Cold Mountain: Loving through a war
The American Civil War has been the backdrop of at least one film other than Anthony Minghella's (Remember his Oscar winning "The English Patient") "Cold Mountain" (2003) -- David O. Selznick's "Gone with the Wind" (released in 1939).
Like Selznick -- who adapted "Gone with the Wind" from Margaret Mitchell's novel of about 1300 pages (the only one she wrote) with the same name -- Minghella wrote his screenplay for "Cold Mountain" from Charles Frazier's literary work, also with the same name, about love and the struggle to live for it.
As handsome Jude Law (who has a striking resemblance to India's Aamir Khan during the latter half of the picture) treks across the great American plains torn apart by the 1861 Civil War, warding off especially those out to punish him for deserting his southern army.
A brief note on the American Civil War:
The American Civil War began in 1861, just after Abraham Lincoln, an opponent of slavery, was elected the nation's President.
The north and the south of America were then divided across political, economic and social lines. The south was essentially agricultural. Cotton was its main crop, and these plantations needed hundreds of labourers, who were imported from Africa and forced into a life of slavery. The north was increasingly industrial.
The north had abolished slavery in the early 19th century, but the south refused to do so, because black slaves were a key element in the south's socio-economic wellbeing and structure.
So, when Lincoln became President, 11 southern States seceded from the Union of America and called themselves the Confederate. The north would not let this happen and went to war with the south.
Three million Americans fought in this war, and two per cent of the country's total population died in what was one of the bloodiest conflicts in the U.S. history.
The blood and sacrifice won America its unity, undoubtedly a hard won unity. Lincoln was assassinated days after the war ended as he was watching a play in a theatre.
I could sense the intensity of an unfolding drama, which also has two other important characters, Nicole Kidman and Renee Zellweger (who won an Oscar for the Best Supporting Role on February 29 2004).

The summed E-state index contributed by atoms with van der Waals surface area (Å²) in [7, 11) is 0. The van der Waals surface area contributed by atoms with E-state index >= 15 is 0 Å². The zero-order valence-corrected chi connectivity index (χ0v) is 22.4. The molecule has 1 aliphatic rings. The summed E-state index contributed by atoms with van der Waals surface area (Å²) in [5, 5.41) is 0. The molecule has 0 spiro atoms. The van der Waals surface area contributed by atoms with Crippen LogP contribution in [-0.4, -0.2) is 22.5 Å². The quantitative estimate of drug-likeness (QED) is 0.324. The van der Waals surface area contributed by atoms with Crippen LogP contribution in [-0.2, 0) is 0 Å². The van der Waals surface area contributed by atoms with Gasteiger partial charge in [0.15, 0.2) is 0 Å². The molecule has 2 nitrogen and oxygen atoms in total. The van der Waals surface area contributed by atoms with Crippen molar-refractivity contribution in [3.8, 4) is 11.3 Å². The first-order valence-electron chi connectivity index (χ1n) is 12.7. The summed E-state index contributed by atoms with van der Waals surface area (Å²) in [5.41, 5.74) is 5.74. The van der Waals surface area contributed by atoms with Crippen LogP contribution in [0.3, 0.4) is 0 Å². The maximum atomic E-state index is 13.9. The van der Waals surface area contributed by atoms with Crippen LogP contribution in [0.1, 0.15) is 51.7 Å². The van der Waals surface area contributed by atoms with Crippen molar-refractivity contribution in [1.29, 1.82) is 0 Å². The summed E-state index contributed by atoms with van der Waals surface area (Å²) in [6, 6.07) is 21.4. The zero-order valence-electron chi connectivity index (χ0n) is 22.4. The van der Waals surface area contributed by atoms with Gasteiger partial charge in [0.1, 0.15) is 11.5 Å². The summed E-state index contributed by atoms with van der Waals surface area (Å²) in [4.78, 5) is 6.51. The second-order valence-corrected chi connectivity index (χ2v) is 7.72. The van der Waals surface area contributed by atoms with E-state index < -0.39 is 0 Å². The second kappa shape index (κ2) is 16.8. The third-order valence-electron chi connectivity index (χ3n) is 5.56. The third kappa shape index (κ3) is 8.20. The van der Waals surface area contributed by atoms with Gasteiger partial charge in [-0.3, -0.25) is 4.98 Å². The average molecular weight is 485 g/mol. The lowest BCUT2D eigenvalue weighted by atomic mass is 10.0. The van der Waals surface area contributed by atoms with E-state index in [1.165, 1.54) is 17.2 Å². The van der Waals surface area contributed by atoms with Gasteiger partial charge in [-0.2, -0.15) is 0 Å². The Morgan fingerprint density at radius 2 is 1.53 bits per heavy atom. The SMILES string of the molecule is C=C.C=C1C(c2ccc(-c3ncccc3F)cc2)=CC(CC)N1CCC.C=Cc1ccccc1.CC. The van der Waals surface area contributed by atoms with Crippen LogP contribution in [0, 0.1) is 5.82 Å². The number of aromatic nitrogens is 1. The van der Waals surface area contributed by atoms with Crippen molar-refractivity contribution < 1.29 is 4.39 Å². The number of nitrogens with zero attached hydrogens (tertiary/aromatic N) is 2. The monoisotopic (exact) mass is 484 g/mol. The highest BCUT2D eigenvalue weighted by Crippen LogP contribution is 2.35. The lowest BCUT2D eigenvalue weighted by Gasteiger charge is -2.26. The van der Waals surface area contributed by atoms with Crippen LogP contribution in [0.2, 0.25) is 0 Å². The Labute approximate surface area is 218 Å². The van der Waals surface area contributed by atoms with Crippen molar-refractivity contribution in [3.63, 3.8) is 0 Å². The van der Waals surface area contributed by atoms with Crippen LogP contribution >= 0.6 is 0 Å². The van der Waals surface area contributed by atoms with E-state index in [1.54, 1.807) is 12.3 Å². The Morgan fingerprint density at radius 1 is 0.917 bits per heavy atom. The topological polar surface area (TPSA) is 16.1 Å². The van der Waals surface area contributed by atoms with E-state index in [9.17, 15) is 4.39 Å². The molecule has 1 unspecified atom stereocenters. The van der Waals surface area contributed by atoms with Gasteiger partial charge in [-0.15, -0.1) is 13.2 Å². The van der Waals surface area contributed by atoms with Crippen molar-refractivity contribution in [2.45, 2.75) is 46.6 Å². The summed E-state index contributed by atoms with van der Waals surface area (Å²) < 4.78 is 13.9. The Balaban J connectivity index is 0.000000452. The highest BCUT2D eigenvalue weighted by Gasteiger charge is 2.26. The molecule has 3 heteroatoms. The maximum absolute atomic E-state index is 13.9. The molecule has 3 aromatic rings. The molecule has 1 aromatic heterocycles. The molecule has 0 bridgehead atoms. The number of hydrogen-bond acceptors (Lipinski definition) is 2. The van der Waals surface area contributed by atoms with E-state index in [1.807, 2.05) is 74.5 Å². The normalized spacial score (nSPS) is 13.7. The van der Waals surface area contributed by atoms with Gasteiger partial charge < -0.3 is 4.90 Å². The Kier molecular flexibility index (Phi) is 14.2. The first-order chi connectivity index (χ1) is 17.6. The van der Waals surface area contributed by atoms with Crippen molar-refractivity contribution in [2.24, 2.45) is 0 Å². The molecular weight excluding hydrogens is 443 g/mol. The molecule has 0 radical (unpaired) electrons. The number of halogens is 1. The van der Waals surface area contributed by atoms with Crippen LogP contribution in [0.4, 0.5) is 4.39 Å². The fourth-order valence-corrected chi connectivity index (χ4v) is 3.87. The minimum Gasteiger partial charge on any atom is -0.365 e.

Kidman, who was not even nominated for an Oscar in 2004, is, all said and done, marvellous as Ada, whose road is by no means easier than Inman's (Law), having once been well bred and sheltered. It is into Ada's unsettled-by-the-strife life that Ruby (Zellweger) enters, and the three characters form what is a remarkable story of tragic love and desire.
Ruby injects a wonderful dose of humour, though often laced with a sense of ironical sorrow, into Ada's dreary life as she pines away for Inman, a soldier she had but met briefly long ago and just about managed to steal a few kisses. This is indeed a weak point in the narrative: we really fail to understand the
profundity of Ada's feelings for Inman.
However, "Cold Mountain" strikes one as a film that is in many ways refreshingly far removed from "Gone with the Wind". Vivien Leigh's Scarlett O Hara is a fiery southerner out to hook suave Clark Gable's Rhett Butler, while Ada is a genteel aristocrat whose few moments of love for Inman -- shorn of Gable's dash and debonair -- drives him into years of longing for her, an yearning that forces him to leave his garrison and walk across miles and miles of undulating savagery.
Minghella's work is certainly worth the 155 minutes of its running time, though the first few reels tended to make me sleepy. The narrative here is quite slow, with nothing much happening, though the movie picks up later as it begins to weave sometimes horrific, sometimes witty incidents into the main plot.
Inman's encounter with a lonely young woman nursing a sick infant is a fine example of this. So too, the sequences involving Ruby's father. These go on to make a fine screenplay, often riveting. Minghella, of course, does not shy away from giving us a share of the revulsion, and the American Civil War was, afterall, a bloody affair: "Cold Mountain" manages to give us the creeps even as it does pepper these shots with magnificent poignancy.
(This review was written exclusively for this website on March 22 2004)